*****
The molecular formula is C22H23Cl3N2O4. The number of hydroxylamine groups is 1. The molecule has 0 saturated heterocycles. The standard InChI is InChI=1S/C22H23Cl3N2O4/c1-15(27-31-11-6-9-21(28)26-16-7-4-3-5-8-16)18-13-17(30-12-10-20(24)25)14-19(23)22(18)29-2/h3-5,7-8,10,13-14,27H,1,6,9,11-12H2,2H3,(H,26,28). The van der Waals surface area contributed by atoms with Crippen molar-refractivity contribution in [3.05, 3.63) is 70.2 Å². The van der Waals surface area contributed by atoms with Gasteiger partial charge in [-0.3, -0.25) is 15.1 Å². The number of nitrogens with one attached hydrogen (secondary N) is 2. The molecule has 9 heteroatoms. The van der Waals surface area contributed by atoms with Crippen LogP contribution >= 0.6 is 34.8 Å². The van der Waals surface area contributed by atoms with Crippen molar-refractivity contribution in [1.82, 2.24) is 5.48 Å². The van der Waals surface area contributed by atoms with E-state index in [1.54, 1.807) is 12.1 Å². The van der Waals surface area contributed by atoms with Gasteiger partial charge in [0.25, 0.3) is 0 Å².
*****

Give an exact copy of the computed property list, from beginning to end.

The molecular formula is C22H23Cl3N2O4. The number of hydroxylamine groups is 1. The molecule has 0 saturated heterocycles. The standard InChI is InChI=1S/C22H23Cl3N2O4/c1-15(27-31-11-6-9-21(28)26-16-7-4-3-5-8-16)18-13-17(30-12-10-20(24)25)14-19(23)22(18)29-2/h3-5,7-8,10,13-14,27H,1,6,9,11-12H2,2H3,(H,26,28). The van der Waals surface area contributed by atoms with Crippen molar-refractivity contribution in [3.05, 3.63) is 70.2 Å². The van der Waals surface area contributed by atoms with Gasteiger partial charge in [-0.3, -0.25) is 15.1 Å². The number of nitrogens with one attached hydrogen (secondary N) is 2. The molecule has 9 heteroatoms. The van der Waals surface area contributed by atoms with Crippen LogP contribution >= 0.6 is 34.8 Å². The van der Waals surface area contributed by atoms with Crippen molar-refractivity contribution in [1.82, 2.24) is 5.48 Å². The van der Waals surface area contributed by atoms with E-state index in [1.54, 1.807) is 12.1 Å². The van der Waals surface area contributed by atoms with Gasteiger partial charge in [0.25, 0.3) is 0 Å².